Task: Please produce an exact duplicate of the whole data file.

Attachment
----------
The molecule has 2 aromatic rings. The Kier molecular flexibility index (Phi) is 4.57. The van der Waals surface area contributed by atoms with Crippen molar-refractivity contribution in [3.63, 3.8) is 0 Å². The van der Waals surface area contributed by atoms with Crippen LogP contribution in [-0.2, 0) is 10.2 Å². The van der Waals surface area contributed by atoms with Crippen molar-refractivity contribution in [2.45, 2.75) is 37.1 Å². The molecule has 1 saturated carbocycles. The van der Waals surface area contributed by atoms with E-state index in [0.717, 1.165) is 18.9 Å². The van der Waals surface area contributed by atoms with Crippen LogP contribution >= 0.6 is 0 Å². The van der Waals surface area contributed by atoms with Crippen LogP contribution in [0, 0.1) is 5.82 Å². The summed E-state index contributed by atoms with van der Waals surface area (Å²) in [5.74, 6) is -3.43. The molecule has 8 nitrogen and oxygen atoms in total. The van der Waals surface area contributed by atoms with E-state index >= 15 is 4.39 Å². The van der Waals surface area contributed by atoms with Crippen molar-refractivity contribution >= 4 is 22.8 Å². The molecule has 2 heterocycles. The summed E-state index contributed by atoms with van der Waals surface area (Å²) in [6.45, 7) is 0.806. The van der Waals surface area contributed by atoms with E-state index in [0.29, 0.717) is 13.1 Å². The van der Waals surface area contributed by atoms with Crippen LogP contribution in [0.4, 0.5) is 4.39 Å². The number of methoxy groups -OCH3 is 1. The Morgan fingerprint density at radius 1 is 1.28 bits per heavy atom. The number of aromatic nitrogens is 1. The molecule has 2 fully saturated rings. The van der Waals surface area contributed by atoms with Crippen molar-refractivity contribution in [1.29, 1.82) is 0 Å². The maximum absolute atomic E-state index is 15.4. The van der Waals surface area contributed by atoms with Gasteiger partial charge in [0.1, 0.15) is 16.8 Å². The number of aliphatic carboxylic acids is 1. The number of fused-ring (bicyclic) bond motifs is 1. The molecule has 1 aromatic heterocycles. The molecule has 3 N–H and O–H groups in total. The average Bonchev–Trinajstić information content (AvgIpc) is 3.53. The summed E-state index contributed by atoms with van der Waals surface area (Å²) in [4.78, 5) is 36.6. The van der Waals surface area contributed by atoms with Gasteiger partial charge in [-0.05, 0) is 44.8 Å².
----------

The molecule has 2 aromatic rings. The Kier molecular flexibility index (Phi) is 4.57. The van der Waals surface area contributed by atoms with Crippen molar-refractivity contribution in [3.63, 3.8) is 0 Å². The van der Waals surface area contributed by atoms with Crippen LogP contribution in [-0.2, 0) is 10.2 Å². The van der Waals surface area contributed by atoms with Crippen molar-refractivity contribution in [2.45, 2.75) is 37.1 Å². The molecule has 1 saturated carbocycles. The van der Waals surface area contributed by atoms with E-state index in [0.717, 1.165) is 18.9 Å². The van der Waals surface area contributed by atoms with Crippen LogP contribution >= 0.6 is 0 Å². The van der Waals surface area contributed by atoms with Crippen LogP contribution in [0, 0.1) is 5.82 Å². The summed E-state index contributed by atoms with van der Waals surface area (Å²) in [5.74, 6) is -3.43. The molecule has 8 nitrogen and oxygen atoms in total. The van der Waals surface area contributed by atoms with E-state index >= 15 is 4.39 Å². The van der Waals surface area contributed by atoms with Crippen molar-refractivity contribution >= 4 is 22.8 Å². The molecule has 2 heterocycles. The summed E-state index contributed by atoms with van der Waals surface area (Å²) in [6.45, 7) is 0.806. The van der Waals surface area contributed by atoms with E-state index in [0.29, 0.717) is 13.1 Å². The van der Waals surface area contributed by atoms with Crippen LogP contribution in [0.4, 0.5) is 4.39 Å². The number of methoxy groups -OCH3 is 1. The Morgan fingerprint density at radius 1 is 1.28 bits per heavy atom. The number of aromatic nitrogens is 1. The molecule has 2 fully saturated rings. The van der Waals surface area contributed by atoms with Crippen molar-refractivity contribution in [1.29, 1.82) is 0 Å². The maximum absolute atomic E-state index is 15.4. The van der Waals surface area contributed by atoms with Gasteiger partial charge in [0.1, 0.15) is 16.8 Å². The number of aliphatic carboxylic acids is 1. The number of fused-ring (bicyclic) bond motifs is 1. The molecule has 1 aromatic heterocycles. The molecule has 3 N–H and O–H groups in total. The average Bonchev–Trinajstić information content (AvgIpc) is 3.53. The summed E-state index contributed by atoms with van der Waals surface area (Å²) in [4.78, 5) is 36.6. The van der Waals surface area contributed by atoms with Gasteiger partial charge in [-0.05, 0) is 44.8 Å².